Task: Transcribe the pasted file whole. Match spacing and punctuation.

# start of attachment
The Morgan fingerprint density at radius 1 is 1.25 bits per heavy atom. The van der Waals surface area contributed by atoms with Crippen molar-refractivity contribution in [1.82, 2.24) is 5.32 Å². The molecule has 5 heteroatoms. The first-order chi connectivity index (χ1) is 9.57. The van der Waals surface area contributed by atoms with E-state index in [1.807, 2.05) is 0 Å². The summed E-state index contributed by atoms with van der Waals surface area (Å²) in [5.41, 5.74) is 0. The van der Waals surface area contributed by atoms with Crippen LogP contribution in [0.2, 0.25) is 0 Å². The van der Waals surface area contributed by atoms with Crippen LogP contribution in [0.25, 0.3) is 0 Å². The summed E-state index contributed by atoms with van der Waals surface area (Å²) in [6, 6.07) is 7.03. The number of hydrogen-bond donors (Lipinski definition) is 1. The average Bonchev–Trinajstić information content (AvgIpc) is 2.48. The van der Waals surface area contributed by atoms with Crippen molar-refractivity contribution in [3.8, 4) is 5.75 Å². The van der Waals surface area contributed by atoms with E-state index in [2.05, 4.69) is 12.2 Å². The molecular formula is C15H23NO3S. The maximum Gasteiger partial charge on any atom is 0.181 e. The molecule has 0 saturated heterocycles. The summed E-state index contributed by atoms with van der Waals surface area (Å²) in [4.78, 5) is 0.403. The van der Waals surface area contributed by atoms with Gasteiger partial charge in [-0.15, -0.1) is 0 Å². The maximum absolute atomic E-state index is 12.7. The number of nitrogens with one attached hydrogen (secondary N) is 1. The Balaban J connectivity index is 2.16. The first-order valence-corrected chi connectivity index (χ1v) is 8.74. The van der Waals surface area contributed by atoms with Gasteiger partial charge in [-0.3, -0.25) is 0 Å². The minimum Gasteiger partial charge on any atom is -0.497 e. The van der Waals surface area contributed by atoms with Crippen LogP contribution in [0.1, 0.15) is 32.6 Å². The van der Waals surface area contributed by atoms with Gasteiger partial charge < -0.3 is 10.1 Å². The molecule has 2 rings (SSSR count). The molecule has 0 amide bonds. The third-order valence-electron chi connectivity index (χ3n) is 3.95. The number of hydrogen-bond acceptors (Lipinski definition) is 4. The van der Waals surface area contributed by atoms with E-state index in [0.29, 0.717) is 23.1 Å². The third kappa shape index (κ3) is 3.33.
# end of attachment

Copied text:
The Morgan fingerprint density at radius 1 is 1.25 bits per heavy atom. The van der Waals surface area contributed by atoms with Crippen molar-refractivity contribution in [1.82, 2.24) is 5.32 Å². The molecule has 5 heteroatoms. The first-order chi connectivity index (χ1) is 9.57. The van der Waals surface area contributed by atoms with E-state index in [1.807, 2.05) is 0 Å². The summed E-state index contributed by atoms with van der Waals surface area (Å²) in [5.41, 5.74) is 0. The van der Waals surface area contributed by atoms with Crippen LogP contribution in [0.2, 0.25) is 0 Å². The van der Waals surface area contributed by atoms with Crippen LogP contribution in [0.25, 0.3) is 0 Å². The summed E-state index contributed by atoms with van der Waals surface area (Å²) in [6, 6.07) is 7.03. The number of hydrogen-bond donors (Lipinski definition) is 1. The average Bonchev–Trinajstić information content (AvgIpc) is 2.48. The van der Waals surface area contributed by atoms with Crippen molar-refractivity contribution in [3.8, 4) is 5.75 Å². The van der Waals surface area contributed by atoms with E-state index in [2.05, 4.69) is 12.2 Å². The molecular formula is C15H23NO3S. The maximum Gasteiger partial charge on any atom is 0.181 e. The molecule has 0 saturated heterocycles. The summed E-state index contributed by atoms with van der Waals surface area (Å²) in [4.78, 5) is 0.403. The van der Waals surface area contributed by atoms with Gasteiger partial charge in [-0.15, -0.1) is 0 Å². The maximum absolute atomic E-state index is 12.7. The number of nitrogens with one attached hydrogen (secondary N) is 1. The Balaban J connectivity index is 2.16. The first-order valence-corrected chi connectivity index (χ1v) is 8.74. The van der Waals surface area contributed by atoms with Gasteiger partial charge in [-0.3, -0.25) is 0 Å². The minimum Gasteiger partial charge on any atom is -0.497 e. The van der Waals surface area contributed by atoms with Crippen LogP contribution in [0.1, 0.15) is 32.6 Å². The van der Waals surface area contributed by atoms with Gasteiger partial charge < -0.3 is 10.1 Å². The molecule has 2 rings (SSSR count). The molecule has 0 amide bonds. The third-order valence-electron chi connectivity index (χ3n) is 3.95. The number of hydrogen-bond acceptors (Lipinski definition) is 4. The van der Waals surface area contributed by atoms with E-state index in [0.29, 0.717) is 23.1 Å². The third kappa shape index (κ3) is 3.33.